Cap Classique Day in South Africa Date in the current year: September 1, 2024

Cap Classique Day in South Africa Cap Classique Day, sometimes referred to as International Cap Classique Day, is celebrated by South African winemakers every September 1. It was created to promote South African sparkling wines produced using the traditional method.

Sparkling wines can be produced using several methods. The most common ones are the traditional method, the Charmat method, and the carbonation method. The traditional method, also known as the classic method or the Champagne method, involves two fermentations: first in the barrel, and then in the bottle. The second fermentation in the bottle is responsible for high carbon dioxide levels in the wine. The Charmat method involves fermentation in a stainless steel pressure tank. Finally, the carbonation method, also known as the soda method, involves simply adding carbon dioxide to the wine.

Since the term “Champagne” is reserved for sparkling wines produced in the Champagne region of France and is protected by EU laws and regulations, sparkling wines made using the traditional method have other names in other countries: Cava in Spain, Espumante in Portugal, Franciacorta in Italy, etc. Sparkling wines produced in the Western Cape province of South Africa are labeled with the term Méthode Cap Classique (MCC).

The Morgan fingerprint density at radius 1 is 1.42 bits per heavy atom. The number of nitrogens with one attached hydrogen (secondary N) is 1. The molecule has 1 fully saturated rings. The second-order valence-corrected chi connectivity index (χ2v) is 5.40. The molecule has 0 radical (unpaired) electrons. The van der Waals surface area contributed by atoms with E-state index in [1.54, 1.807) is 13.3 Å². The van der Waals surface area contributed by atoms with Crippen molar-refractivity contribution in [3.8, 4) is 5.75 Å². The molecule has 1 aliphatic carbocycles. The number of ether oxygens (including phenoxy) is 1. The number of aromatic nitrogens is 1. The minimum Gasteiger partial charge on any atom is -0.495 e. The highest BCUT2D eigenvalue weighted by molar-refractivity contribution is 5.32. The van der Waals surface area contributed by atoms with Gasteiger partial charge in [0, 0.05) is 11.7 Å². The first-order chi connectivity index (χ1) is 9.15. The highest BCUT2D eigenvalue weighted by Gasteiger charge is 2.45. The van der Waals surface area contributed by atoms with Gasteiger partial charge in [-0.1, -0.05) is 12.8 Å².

Although the history of winemaking in South Africa dates back to the mid-17th century, the history of South African sparkling wines isn’t that long. The first sparkling wines made in the classic bottle-fermented style were produced in South Africa in 1971. They came from Simonsig Wine Estate in Stellenbosch.

Initially, MCC wines were produced from Chenin blanc, since it was (and still is) the most widely planted grape variety in South Africa. Over time, winemakers switched to traditional Champagne grape varieties like Chardonnay, Pinot meunier, and Pinot noir. However, MCC wines made from Chenin blanc, Sauvignon blanc, and other grape varieties that are widely grown in South Africa are still available.

In order to be labeled as MCC, sparkling wine must meet a number of quality standards (in addition to undergoing the second fermentation in the bottle). For example, all the grapes must be whole bunch pressed and remain in contact with the lees for a minimum time of 12 months (until 2023, the time was nine months).

South African winemakers created Cap Classique Day to spread awareness of traditional method sparkling wines produced in South Africa and to raise their profile locally, nationally, and internationally. The holiday is observed on September 1 because it is the first day of spring in the Southern Hemisphere, and raising a glass of sparkling wine is probably one of the best ways to celebrate the arrival of spring.

To celebrate Cap Classique Day, South African wineries, restaurants, distributors, and other stakeholders organize wine tastings, vineyard tours, and other exciting events. If you happen to be in South Africa on or around September 1, look up events near you. If participating in a live event is not an option, open a bottle of MCC, enjoy the wine, and compare it to traditional method sparkling wines from other countries.

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